Pages

Monday, November 30, 2015

Assessment and learning without grades

Can you eliminate grades and stress from higher education and make university about learning rather than grades? Yes you can. Can you persuade a government which wants to reduce higher education to a meaningless league table of misleading metrics that it's a good idea?



Assessment and learning without grades? Motivations and concerns with implementing gradeless learning in higher education. (2015) Assessment & Evaluation in Higher Education, doi: 10.1080/02602938.2015.1114584
The relationship between assessment and learning in higher education often comes down to a single thing: a grade. Despite widespread criticism of grades as inexact tools, whose overemphasis undermines student learning and negatively affects student well-being, they continue to be the norm in the assessment of student learning. This paper analyses an alternate form of assessment: so-called ‘gradeless learning’. This study theoretically and geographically contextualises the recent implementation of a gradeless learning policy at a large public university in Asia, and presents findings from a student opinion survey about the policy. The paper shows that respondents overwhelmingly understand and often agree with the central claims of gradeless learning, including its potential to ease students into college life, allow them to make more daring choices in their studies and even develop as lifelong learners. However, the aim of relieving stress among one group of students has increased stress for others. The study explains the circumstances that create this divergence in student stress levels, which are both locally specific and common to all gradeless systems. The paper concludes by discussing the effectiveness of the gradeless system in achieving its aims and suggesting future research avenues.



Thursday, November 26, 2015

When The Money Runs Out

This paper asks a difficult question, and comes up with ... an answer. I don't think it is the answer, but it it an answer to a question which many of us are going to have to address soon.

Pull quote:
"Our students pay high fees, have high workloads and want face-to-face feedback from experienced tutors. There is a subtle problem here. Student-centred approaches involving self-regulation and active learning may promote deep learning and high generalisation of outcomes, but skills acquisition seems to require at least some degree of authoritative feedback. The question is how to provide the latter as efficiently as possible without diverting learners from the former."


What if best practice is too expensive? Feedback on oral presentations and efficient use of resources, (2015) Assessment & Evaluation in Higher Education, doi: 10.1080/02602938.2015.1109054





Thursday, November 12, 2015

Keynes: the return of the master

Keynes the return of the master I've been a Keynsian since before I had labels to put on these things, but I've been slow catching up with Robert Skidelsky's commentary on the current financial crisis.

Robert Skidelsky. (2010) Keynes: the return of the master is divided into three sections. The first is scene-setting history and biography. The second is likely to be rather heavy going for non-economists, but it was the third section that really grabbed me. Here, Skidelsky goes beyond analysis of the current crisis to propose solutions for our woes (and also has a pop at a few neo-Keynsians such as Stiglitz). But Skidelsky also goes way beyond economics with a discussion of religion, duty, ethics and post Utilitarianism, particularly G.E. Moore's influence on Keynes.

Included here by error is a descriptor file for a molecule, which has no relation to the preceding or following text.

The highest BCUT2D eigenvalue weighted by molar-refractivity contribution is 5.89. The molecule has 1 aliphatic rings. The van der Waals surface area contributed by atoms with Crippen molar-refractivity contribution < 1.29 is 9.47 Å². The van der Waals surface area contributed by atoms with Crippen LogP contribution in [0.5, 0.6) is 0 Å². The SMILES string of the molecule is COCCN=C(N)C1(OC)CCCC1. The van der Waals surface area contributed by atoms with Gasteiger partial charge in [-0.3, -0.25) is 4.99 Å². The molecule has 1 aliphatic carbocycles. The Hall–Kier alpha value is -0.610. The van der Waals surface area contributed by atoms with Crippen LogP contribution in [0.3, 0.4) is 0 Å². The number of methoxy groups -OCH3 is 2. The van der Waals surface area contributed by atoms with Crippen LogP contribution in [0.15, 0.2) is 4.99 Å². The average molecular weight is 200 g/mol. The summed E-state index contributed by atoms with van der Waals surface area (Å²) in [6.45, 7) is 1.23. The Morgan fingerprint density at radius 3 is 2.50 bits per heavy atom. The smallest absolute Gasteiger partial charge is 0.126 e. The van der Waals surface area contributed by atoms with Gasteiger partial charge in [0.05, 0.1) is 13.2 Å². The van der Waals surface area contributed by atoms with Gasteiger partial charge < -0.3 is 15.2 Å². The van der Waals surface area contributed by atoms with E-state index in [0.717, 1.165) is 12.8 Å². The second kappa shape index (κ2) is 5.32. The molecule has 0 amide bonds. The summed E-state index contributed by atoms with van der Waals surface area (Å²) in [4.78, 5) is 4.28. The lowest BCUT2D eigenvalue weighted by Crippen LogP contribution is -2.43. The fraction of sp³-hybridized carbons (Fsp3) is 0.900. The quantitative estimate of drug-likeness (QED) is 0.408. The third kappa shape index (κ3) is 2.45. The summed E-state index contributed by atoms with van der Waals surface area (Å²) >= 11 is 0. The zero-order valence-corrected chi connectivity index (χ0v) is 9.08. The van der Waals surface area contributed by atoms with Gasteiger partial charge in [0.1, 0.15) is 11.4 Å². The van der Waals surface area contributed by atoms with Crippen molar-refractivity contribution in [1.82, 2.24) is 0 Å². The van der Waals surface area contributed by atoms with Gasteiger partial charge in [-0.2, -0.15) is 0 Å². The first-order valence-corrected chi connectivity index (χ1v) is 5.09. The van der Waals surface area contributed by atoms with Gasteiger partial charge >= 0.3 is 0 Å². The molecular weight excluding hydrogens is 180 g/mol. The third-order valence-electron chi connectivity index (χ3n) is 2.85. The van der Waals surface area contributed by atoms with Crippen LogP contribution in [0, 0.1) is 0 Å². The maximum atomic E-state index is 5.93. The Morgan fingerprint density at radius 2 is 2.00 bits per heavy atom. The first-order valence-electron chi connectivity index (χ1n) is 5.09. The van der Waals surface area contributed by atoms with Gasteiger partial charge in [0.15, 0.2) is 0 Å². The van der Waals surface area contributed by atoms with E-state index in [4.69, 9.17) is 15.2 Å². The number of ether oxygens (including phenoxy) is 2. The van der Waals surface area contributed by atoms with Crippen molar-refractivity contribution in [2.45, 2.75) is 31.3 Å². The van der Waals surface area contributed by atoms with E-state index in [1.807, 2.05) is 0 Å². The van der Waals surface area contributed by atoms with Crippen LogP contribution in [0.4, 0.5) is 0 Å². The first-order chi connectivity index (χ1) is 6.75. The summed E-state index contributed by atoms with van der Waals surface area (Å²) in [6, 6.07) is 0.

Skidelsky also has a shot at asking How much is enough?, suggesting that Keynes didn't quite hit that nail on the head. How Much is Enough? Money and the Good Life (2012) is on my C-word reading list now.





Monday, November 09, 2015

Chalk and Cheese

Contrast In a week when all was doom and gloom over #HEgreenpaper, something good happened. Paul Orsmond and Stephen Merry published a paper.

One day last week I was ranting at one of my project students about contrasts - as a piece of statistical jargon and as a vehicle to construct hypotheses. So let's have some contrasts. Orsmond and Merry have let the cat out of the bag - it's not all about teachers, it's about the students too. I misread one sentence of their paper and temporarily thought they were calling for "non-constructive alignment" - then I was disappointed that they hadn't. Anyhow, the contrast between the reductive approach of #HEgreenpaper and the constructive approach in this paper could not be greater. You've read one, now read the other:


Tutors’ assessment practices and students’ situated learning in higher education: chalk and cheese. Assessment & Evaluation in Higher Education, 28 Oct 2015. doi: 10.1080/02602938.2015.1103366
This article uses situated learning theory to consider current tutor assessment and feedback practices in relation to learning practices employed by students outside the overt curriculum. The case is made that an emphasis on constructive alignment and explicitly articulating assessment requirements within curricula may be misplaced. Outside of the overt curriculum students appear to be interdependent learners, participating in communities of practice and learning networks, where sense-making occurs through negotiation and there is identity development. Such negotiation may translate curriculum requirements articulated by tutors into unexpected meanings. Hence, tutors’ efforts might be better placed on developing students’ ability to self-assess and to effectively evaluate and negotiate information, rather than primarily on their own delivery of the curriculum content and feedback. Tutors cannot be fully effective if they fail to consider students’ learning outside the overt curriculum, and ways to facilitate such learning processes are suggested together with future research directions.